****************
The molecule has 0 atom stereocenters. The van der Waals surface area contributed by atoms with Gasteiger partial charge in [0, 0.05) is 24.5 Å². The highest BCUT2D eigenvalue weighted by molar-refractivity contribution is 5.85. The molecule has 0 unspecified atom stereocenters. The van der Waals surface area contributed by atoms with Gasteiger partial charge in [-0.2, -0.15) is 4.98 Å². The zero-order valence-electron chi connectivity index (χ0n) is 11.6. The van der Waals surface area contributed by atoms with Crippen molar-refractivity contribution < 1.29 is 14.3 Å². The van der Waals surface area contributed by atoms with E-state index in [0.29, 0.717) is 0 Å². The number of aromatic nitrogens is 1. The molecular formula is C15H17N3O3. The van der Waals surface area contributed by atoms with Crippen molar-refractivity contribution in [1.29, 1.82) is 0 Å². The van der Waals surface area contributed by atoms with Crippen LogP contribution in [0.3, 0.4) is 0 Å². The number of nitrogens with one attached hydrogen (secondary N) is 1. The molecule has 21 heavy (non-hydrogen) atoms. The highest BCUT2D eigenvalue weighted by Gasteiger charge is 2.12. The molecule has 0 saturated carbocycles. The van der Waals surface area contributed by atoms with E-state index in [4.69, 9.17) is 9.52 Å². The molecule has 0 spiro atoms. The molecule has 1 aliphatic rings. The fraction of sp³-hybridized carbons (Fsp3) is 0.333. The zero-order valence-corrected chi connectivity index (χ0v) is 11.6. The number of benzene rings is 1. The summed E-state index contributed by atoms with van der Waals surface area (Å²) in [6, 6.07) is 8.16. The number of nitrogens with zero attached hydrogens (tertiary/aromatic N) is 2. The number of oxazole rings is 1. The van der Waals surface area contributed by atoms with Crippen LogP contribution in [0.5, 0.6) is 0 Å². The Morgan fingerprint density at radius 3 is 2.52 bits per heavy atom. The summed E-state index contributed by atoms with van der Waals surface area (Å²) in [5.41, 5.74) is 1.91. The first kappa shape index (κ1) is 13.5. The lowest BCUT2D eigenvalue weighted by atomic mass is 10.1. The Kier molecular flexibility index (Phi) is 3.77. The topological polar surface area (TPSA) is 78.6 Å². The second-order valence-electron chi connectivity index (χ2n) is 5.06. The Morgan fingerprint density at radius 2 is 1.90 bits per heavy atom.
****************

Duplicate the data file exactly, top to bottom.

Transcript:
The molecule has 0 atom stereocenters. The van der Waals surface area contributed by atoms with Gasteiger partial charge in [0, 0.05) is 24.5 Å². The highest BCUT2D eigenvalue weighted by molar-refractivity contribution is 5.85. The molecule has 0 unspecified atom stereocenters. The van der Waals surface area contributed by atoms with Gasteiger partial charge in [-0.2, -0.15) is 4.98 Å². The zero-order valence-electron chi connectivity index (χ0n) is 11.6. The van der Waals surface area contributed by atoms with Crippen molar-refractivity contribution < 1.29 is 14.3 Å². The van der Waals surface area contributed by atoms with E-state index in [0.29, 0.717) is 0 Å². The number of aromatic nitrogens is 1. The molecular formula is C15H17N3O3. The van der Waals surface area contributed by atoms with Crippen molar-refractivity contribution in [1.29, 1.82) is 0 Å². The van der Waals surface area contributed by atoms with Crippen LogP contribution in [0.3, 0.4) is 0 Å². The number of nitrogens with one attached hydrogen (secondary N) is 1. The molecule has 21 heavy (non-hydrogen) atoms. The highest BCUT2D eigenvalue weighted by Gasteiger charge is 2.12. The molecule has 0 saturated carbocycles. The van der Waals surface area contributed by atoms with E-state index in [4.69, 9.17) is 9.52 Å². The molecule has 0 spiro atoms. The molecule has 1 aliphatic rings. The fraction of sp³-hybridized carbons (Fsp3) is 0.333. The zero-order valence-corrected chi connectivity index (χ0v) is 11.6. The number of benzene rings is 1. The summed E-state index contributed by atoms with van der Waals surface area (Å²) in [6, 6.07) is 8.16. The number of nitrogens with zero attached hydrogens (tertiary/aromatic N) is 2. The number of oxazole rings is 1. The van der Waals surface area contributed by atoms with Crippen LogP contribution in [0.5, 0.6) is 0 Å². The Morgan fingerprint density at radius 3 is 2.52 bits per heavy atom. The summed E-state index contributed by atoms with van der Waals surface area (Å²) in [5.41, 5.74) is 1.91. The first kappa shape index (κ1) is 13.5. The lowest BCUT2D eigenvalue weighted by atomic mass is 10.1. The Kier molecular flexibility index (Phi) is 3.77. The topological polar surface area (TPSA) is 78.6 Å². The second-order valence-electron chi connectivity index (χ2n) is 5.06. The Morgan fingerprint density at radius 2 is 1.90 bits per heavy atom.